Spring flowers may arrive as much as three weeks earlier in the US over the next century, owing to rising global temperatures, scientists have projected...
Spring flowers may arrive as much as three weeks earlier in the US over the next century, owing to rising global temperatures, scientists have projected.
The results have long term implications for the growing season of plants and the relationship between plants and the animals that depend upon them, researchers said.
The researchers from the University of Wisconsin-Madison in US applied the extended Spring Indices to predict the dates of leaf and flower emergence based on day length. These general models capture the phenology of many plant species.
Their results show particularly rapid shifts in plant phenology in the Pacific Northwest and Mountainous regions of the western US, with smaller shifts in southern areas, where spring already arrives early.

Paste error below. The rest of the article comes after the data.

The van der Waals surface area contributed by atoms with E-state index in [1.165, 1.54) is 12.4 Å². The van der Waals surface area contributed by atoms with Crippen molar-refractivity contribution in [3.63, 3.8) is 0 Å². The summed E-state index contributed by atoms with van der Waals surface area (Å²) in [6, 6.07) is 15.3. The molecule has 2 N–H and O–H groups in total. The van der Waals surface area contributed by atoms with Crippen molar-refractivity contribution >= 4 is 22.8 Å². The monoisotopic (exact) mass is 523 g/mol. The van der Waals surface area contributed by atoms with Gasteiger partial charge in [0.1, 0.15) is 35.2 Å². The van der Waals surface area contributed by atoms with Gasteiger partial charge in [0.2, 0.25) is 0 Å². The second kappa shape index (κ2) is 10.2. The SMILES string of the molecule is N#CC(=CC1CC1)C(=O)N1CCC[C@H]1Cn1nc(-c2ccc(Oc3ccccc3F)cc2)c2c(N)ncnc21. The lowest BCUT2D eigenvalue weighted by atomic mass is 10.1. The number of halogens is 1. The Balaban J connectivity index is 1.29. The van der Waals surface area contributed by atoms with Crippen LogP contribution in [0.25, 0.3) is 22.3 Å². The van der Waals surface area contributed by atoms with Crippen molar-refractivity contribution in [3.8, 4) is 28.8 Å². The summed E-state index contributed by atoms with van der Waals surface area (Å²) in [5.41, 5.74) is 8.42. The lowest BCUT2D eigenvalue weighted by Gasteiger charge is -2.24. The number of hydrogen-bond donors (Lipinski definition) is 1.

“Our projections show that winter will be shorter – which sound great for those of us in Wisconsin,” said Andrew Allstadt, an author on the research paper published in the journal Environmental Research Letters.
“But long distance migratory birds, for example, time their migration based on day length in their winter range,” said Allstadt.
“They may arrive in their breeding ground to find that the plant resources that they require are already gone,” he said.
The researchers also investigated the so-called ‘false springs’ – when freezing temperatures return after spring plant growth has begun.
They showed that these events will decrease in most locations. However a large area of the western Great Plains is projected to see an increase in false springs.
“This is important as false springs can damage plant production cycles in natural and agricultural systems. In some cases, an entire crop can be lost,” said Allstadt.
“We are expanding our research to cover all kinds of extreme weather, including droughts and heat waves,” said Allstadt.
“We are particularly interested in how these affect bird populations in wildlife refuges,” he said.